Objective: To investigate the association of dietary pattern and mortality in international data.
Design: Cohort study with 20 years' follow up of mortality.
Setting: Five cohorts in Finland, the Netherlands, and Italy.
Subjects: Population based random sample of 3045 men aged 50-70 years in 1970.
Main outcome measures: Food intake was estimated using a cross check dietary history. In this dietary survey method, the usual food consumption pattern in the 6-12 months is estimated. A healthy diet indicator was calculated for the dietary pattern, using the World Health Organisation's guidelines for the prevention of chronic diseases. Vital status was verified after 20 years of follow up, and death rates were calculated.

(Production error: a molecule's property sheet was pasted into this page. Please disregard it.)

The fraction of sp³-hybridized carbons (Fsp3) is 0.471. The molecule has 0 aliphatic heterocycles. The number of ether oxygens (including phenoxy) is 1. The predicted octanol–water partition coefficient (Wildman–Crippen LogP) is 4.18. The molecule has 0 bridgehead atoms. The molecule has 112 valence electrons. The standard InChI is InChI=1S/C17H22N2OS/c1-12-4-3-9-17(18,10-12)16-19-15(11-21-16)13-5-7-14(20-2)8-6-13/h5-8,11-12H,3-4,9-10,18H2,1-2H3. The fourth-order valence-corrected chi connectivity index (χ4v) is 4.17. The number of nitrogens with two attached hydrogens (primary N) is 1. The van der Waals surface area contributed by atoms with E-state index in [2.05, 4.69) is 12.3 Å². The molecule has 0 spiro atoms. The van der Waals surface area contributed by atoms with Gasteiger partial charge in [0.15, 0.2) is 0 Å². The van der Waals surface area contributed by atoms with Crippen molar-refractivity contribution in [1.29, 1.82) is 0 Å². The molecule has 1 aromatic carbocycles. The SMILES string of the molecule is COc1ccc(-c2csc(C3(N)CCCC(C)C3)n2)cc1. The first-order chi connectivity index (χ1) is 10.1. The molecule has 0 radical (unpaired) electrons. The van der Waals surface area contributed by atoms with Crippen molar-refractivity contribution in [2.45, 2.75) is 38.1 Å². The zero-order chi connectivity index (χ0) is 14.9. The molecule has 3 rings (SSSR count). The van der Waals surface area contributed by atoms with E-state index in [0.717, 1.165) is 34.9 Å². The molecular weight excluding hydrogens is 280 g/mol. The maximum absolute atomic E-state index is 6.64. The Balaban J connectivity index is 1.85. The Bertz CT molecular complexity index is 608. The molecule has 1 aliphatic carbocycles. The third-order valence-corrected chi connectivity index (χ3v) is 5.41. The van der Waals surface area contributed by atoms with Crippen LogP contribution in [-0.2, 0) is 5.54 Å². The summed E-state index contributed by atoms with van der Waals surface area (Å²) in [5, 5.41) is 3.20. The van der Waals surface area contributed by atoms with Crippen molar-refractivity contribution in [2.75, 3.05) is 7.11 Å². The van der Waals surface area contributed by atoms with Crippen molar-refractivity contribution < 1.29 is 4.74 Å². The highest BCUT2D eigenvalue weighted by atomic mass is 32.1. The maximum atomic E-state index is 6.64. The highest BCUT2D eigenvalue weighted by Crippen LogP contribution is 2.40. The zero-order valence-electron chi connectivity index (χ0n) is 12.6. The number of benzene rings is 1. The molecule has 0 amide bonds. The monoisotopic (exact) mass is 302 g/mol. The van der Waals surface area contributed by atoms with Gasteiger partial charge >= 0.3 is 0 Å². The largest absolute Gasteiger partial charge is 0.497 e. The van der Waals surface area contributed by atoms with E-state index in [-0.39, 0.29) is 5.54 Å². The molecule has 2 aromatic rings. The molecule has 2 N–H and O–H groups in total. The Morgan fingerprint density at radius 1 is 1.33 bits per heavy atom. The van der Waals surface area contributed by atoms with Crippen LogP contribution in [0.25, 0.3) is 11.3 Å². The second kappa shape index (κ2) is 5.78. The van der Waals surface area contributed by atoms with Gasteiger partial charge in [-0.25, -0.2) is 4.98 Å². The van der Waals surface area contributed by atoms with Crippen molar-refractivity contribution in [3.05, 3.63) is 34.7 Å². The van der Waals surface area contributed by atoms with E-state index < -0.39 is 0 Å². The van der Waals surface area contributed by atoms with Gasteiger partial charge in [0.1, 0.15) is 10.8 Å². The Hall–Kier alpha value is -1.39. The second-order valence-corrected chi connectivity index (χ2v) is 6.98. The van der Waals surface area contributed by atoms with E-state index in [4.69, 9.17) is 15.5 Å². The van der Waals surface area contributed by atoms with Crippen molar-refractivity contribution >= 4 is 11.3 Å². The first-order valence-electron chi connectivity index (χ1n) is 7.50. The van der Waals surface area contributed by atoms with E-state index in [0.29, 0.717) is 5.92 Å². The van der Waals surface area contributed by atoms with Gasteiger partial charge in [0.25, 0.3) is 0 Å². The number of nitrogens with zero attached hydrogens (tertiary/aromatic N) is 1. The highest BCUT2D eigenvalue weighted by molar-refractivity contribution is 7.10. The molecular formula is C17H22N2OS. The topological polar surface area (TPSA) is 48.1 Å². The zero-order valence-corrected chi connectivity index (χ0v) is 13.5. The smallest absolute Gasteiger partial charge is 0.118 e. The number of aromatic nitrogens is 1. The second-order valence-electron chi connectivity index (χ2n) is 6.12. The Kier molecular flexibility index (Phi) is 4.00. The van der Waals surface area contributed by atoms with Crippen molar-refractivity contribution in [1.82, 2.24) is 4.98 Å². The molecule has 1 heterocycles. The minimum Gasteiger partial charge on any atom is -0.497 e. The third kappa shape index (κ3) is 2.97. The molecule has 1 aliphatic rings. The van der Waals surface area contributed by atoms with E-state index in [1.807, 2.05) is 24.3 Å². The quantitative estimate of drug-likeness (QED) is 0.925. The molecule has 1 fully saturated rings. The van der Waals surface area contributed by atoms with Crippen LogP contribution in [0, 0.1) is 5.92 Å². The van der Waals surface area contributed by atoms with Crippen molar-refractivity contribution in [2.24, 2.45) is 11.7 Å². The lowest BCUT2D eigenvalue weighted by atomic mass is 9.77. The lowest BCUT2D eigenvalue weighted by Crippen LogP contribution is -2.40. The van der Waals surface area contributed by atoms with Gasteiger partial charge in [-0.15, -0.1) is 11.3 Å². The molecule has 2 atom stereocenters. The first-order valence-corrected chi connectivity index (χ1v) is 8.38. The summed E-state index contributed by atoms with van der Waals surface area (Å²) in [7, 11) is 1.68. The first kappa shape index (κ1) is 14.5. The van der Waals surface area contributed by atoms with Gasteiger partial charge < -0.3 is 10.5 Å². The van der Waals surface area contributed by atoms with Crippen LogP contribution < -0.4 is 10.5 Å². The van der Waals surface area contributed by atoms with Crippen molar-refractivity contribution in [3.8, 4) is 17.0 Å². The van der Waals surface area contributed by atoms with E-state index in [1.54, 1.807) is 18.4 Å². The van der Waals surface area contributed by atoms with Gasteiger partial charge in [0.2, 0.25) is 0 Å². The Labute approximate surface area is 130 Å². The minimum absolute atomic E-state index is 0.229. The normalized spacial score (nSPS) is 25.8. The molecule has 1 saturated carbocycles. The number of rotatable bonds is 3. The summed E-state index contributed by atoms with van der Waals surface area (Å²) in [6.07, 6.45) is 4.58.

Results: Dietary intake varied greatly in 1970 between the three countries. In Finland and the Netherlands the intake of saturated fatty acids and cholesterol was high and the intake of alcohol was low; in Italy the opposite was observed. In total 1796 men (59%) died during 20 years of follow up. The healthy diet indicator was inversely associated with mortality (P for trend < 0.05). After adjustment for age, smoking, and alcohol consumption, the relative risk in the group with the healthiest diet indicator compared with the group with the least healthy was 0.87 (95% confidence interval 0.77 to 0.98). Estimated relative risks were essentially similar within each country.
Conclusions: Dietary intake of men aged 50-70 is associated with a 20 year, all cause mortality in different cultures. The healthy diet indicator is useful in evaluating the relation of mortality to dietary patterns.